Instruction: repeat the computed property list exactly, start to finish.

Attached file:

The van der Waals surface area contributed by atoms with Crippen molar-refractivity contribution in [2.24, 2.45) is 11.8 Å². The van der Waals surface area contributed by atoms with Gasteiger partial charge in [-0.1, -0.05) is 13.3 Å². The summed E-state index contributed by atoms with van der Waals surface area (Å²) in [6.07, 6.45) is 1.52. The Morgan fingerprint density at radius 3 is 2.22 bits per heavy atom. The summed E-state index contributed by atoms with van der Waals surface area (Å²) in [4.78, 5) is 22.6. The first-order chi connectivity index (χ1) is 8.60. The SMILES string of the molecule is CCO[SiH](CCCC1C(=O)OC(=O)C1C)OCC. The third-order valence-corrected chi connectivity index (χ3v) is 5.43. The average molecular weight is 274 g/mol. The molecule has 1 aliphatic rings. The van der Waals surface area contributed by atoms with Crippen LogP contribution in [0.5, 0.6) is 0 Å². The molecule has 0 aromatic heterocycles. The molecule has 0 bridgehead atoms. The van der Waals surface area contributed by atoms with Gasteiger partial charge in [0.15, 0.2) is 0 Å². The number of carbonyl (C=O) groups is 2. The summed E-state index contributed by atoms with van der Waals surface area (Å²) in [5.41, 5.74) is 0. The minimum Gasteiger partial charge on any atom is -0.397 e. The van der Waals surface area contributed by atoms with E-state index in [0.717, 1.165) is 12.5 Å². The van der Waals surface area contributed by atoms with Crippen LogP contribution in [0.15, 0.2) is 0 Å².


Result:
The van der Waals surface area contributed by atoms with Crippen molar-refractivity contribution in [2.24, 2.45) is 11.8 Å². The van der Waals surface area contributed by atoms with Gasteiger partial charge in [-0.1, -0.05) is 13.3 Å². The summed E-state index contributed by atoms with van der Waals surface area (Å²) in [6.07, 6.45) is 1.52. The Morgan fingerprint density at radius 3 is 2.22 bits per heavy atom. The summed E-state index contributed by atoms with van der Waals surface area (Å²) in [4.78, 5) is 22.6. The first-order chi connectivity index (χ1) is 8.60. The SMILES string of the molecule is CCO[SiH](CCCC1C(=O)OC(=O)C1C)OCC. The third-order valence-corrected chi connectivity index (χ3v) is 5.43. The average molecular weight is 274 g/mol. The molecule has 1 aliphatic rings. The van der Waals surface area contributed by atoms with Crippen LogP contribution in [0.5, 0.6) is 0 Å². The molecule has 0 aromatic heterocycles. The molecule has 0 bridgehead atoms. The van der Waals surface area contributed by atoms with Gasteiger partial charge in [0.15, 0.2) is 0 Å². The number of carbonyl (C=O) groups is 2. The summed E-state index contributed by atoms with van der Waals surface area (Å²) in [5.41, 5.74) is 0. The minimum Gasteiger partial charge on any atom is -0.397 e. The van der Waals surface area contributed by atoms with E-state index in [0.717, 1.165) is 12.5 Å². The van der Waals surface area contributed by atoms with Crippen LogP contribution in [0.15, 0.2) is 0 Å².